Table 8.1 Correlation of IVIM and DWI parameters with molecular prognostic factors in breast cancers. All studies were conducted using 3T MRI scanners



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Some IVIM parameters were found to be significantly linked to different tumor subtypes. Iima et al. have found that synthetic ADC (sADC200–1500) (calculated using b = 200 and 1500 s/mm2) was significantly different among tumor subtypes (p = 0.006) [30]. Kim et al. and Kawashima et al. found that both Dt and ADC values in luminal B cancers were significantly lower in luminal A cancers and other tumor subtypes [13, 28].


8.3 The Multiparametric Approach: IVIM in Combination with Dynamic Contrast– Enhanced MRI, DWI, or Positron-Emission Tomography/MRI


DCE MRI has been established as a valuable tool in breast cancer diagnosis, with excellent sensitivity and variable specificity [31, 32]. Multiparametric MRI, including IVIM, has been developed to overcome the limitations in the specificity of DCE MRI [33, 34].


The correlation between IVIM and DCE MRI parameters has been investigated. Liu and colleagues found that combined microvascular volume fraction (f) values had a moderate correlation with the blood volume fraction (V p) (r = 0.692) and a poor correlation with the volume transfer constant (K trans) (r = 0.456) in 36 malignant and 23 benign breast lesions [15]. Jiang and colleagues found that areas under the curve (AUCs) of f plus pseudodiffusion coefficient (D*) (0.834) were not significantly different from the AUCs of DCE-derived parameters (0.876–0.904) [35] in 31 malignant and 35 benign breast lesions. However, a correlation between IVIM parameters and microvascular density obtained from CD31 stain was not observed in a chemically induced rat model of mammary carcinoma [36]. Conversely, numerous studies found a correlation between microvessel density and IVIM parameters in other organs; a correlation was observed between microvessel density and IVIM perfusion measures Dp and fp in mouse colorectal cancer [37] and gastric cancer [38] models and between microvessel density and fp in a rat brain glioma model [6] and a mouse model of hepatocellular carcinoma (HCC) [39], pancreatic ductal adenocarcinomas and pancreatic neuroendocrine tumors [40], and meningiomas [41]. D* and fD* values had correlation with the mean vessel diameter (MVD) in patients with rectal cancer [42]. Dp was significantly correlated with MVD in abdominal organs of mice (r = 0.90, p = 0.037) [43].


Wang and colleagues investigated several indicators, including the initial enhancement ratio (IER), the time-signal intensity curve (TIC), ADC, the diffusion coefficient (D), D*, and f in 23 benign and 31 malignant breast tumors [44]. They found that D derived from IVIM had the highest AUC in distinguishing malignant from benign breast tumors. Both D and TIC were identified as independent predictors of malignancy, with the combination of D and TIC providing an AUC of up to 0.990. Ma et al. assessed the diagnostic performance of DCE MRI and combined DCE MRI and IVIM DWI for 47 benign and 81 malignant breast tumors [16]. DCE MRI provided 90.1% sensitivity, 70.2% specificity, and 82.8% accuracy. The combination of DCE MRI and IVIM DWI provided 88.8% sensitivity, 85.1% specificity, and 87.5% accuracy. The authors concluded that IVIM DWI may be helpful as an adjunct to DCE MRI to improve specificity and accuracy. Dijkstra et al. reported that the combined diagnostic approach of DCE MRI and IVIM improved specificity significantly when compared with DCE MRI alone (from 30.4% to 56.5%; p = 0.016) as a problem solver for distinguishing BI-RADS 3 and 4 lesions in 139 breast lesions (including 7 BI-RADS 3 and 19 BI-RADS 4 lesions) [45].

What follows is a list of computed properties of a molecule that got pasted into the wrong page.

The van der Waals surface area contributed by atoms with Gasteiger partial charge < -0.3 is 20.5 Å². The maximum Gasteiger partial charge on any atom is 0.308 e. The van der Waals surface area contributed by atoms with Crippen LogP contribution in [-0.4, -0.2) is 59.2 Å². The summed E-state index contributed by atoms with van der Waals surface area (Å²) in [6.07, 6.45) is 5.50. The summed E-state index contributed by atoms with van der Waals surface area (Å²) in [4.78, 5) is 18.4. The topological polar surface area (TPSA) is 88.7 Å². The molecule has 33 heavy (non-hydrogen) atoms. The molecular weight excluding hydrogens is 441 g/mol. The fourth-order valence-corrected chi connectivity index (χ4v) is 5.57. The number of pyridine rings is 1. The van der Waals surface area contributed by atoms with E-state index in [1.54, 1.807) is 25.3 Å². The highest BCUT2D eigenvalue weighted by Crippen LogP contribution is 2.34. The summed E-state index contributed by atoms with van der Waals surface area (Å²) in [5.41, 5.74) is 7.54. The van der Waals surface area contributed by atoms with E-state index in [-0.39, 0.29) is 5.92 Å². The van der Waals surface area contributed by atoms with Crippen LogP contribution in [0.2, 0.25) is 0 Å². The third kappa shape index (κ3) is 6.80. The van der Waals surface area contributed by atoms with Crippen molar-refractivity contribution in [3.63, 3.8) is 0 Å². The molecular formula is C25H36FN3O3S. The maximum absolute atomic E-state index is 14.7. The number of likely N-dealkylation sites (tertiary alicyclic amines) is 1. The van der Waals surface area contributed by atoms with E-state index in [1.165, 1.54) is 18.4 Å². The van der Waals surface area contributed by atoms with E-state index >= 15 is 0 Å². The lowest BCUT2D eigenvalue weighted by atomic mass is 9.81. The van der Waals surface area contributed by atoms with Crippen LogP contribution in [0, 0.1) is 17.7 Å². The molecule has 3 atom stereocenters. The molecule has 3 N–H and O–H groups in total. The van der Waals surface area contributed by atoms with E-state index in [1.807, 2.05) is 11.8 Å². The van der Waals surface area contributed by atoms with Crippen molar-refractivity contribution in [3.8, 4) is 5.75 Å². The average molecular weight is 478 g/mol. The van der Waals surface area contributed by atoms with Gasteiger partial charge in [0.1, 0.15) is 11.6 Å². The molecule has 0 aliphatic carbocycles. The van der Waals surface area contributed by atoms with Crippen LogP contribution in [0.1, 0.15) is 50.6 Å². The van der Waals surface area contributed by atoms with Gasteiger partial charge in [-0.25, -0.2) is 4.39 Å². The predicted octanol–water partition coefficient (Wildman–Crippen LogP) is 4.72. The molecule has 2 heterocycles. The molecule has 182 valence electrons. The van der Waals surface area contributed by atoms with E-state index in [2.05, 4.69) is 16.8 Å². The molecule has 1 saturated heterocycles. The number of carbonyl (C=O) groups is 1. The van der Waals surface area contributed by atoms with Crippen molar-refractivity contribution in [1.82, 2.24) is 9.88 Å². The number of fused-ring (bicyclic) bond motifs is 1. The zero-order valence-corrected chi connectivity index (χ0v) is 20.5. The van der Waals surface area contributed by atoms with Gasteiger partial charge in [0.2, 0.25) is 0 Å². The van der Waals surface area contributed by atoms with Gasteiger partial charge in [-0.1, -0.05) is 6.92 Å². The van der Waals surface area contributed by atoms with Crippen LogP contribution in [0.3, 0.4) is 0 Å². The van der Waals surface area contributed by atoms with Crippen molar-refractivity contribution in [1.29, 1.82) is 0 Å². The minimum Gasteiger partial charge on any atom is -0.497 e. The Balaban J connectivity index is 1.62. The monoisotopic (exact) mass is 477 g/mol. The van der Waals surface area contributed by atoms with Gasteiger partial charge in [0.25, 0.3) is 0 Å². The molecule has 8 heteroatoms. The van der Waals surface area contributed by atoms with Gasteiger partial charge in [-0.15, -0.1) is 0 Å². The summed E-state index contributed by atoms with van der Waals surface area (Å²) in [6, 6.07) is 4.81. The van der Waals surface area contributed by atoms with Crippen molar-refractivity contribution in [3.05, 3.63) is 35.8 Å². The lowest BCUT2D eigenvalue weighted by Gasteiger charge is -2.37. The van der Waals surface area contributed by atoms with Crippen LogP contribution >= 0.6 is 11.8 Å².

The clinical usefulness of using IVIM in 18-fluorodeoxyglucose positron-emission tomography/MRI (FDG-PET/MRI) has also been investigated. Ostenson and colleagues found that the correlation coefficient of the standardized uptake value (SUV) and Dt was a significant indicator for distinguishing between treated and nontreated patients. The correlation of SUV and fp was negative for all cohorts, suggesting the possibility that lesions with stronger limited diffusion and greater negative correlation coefficients of SUV with fp might indicate more aggressive tumor growth [17].


The merit of IVIM in combination with other techniques, such as DCE MRI or FDG-PET/MRI, includes the potential to improve the diagnostic accuracy or predict the treatment response of breast cancers without any gadolinium contrast agents. The multiparametric approach can be applied using only DWI-related parameters. Recent studies have shown improved diagnostic performance for differentiation between malignant and benign breast tumors using an IVIM and DWI multiparametric method with a support vector machine [24, 46]. Combined IVIM parameters provided significantly better specificity than ADC alone (43.5%–52.5% vs. 13.0%–21.7%, p ≤ 0.0034), using a semiautomated method in 139 breast lesions [12]. It has been shown that a multiparametric approach combining only IVIM and non-Gaussian DWI is almost as accurate as the current diagnostic performance for the differentiation of malignant and benign breast tumors using BI-RADS for MRI [30]. Our study comprised 199 patients with breast tumors. Multiparametric threshold scores or probabilities using Bayesian analysis were established to maximize the diagnostic ability of flowing blood volume fraction (f IVIM), ADC0, and K parameters. Sensitivity and specificity with two independent radiologists interpreting ranges between 89.5%–96.1% and 66.7%–88.3%, respectively, for the multiparametric DWI approach, which is comparable to those for BI- RADS (100% sensitivity and 79.2% specificity). These diffusion MRI- derived approaches have the potential to be an appealing alternative to DCE MRI in patients in whom contrast agents are contraindicated, such as pregnant patients or patients with renal dysfunction. This is also an important feature to consider given the accumulating evidence of gadolinium deposition in the brain [47].


8.4 IVIM for Prediction of the Treatment Response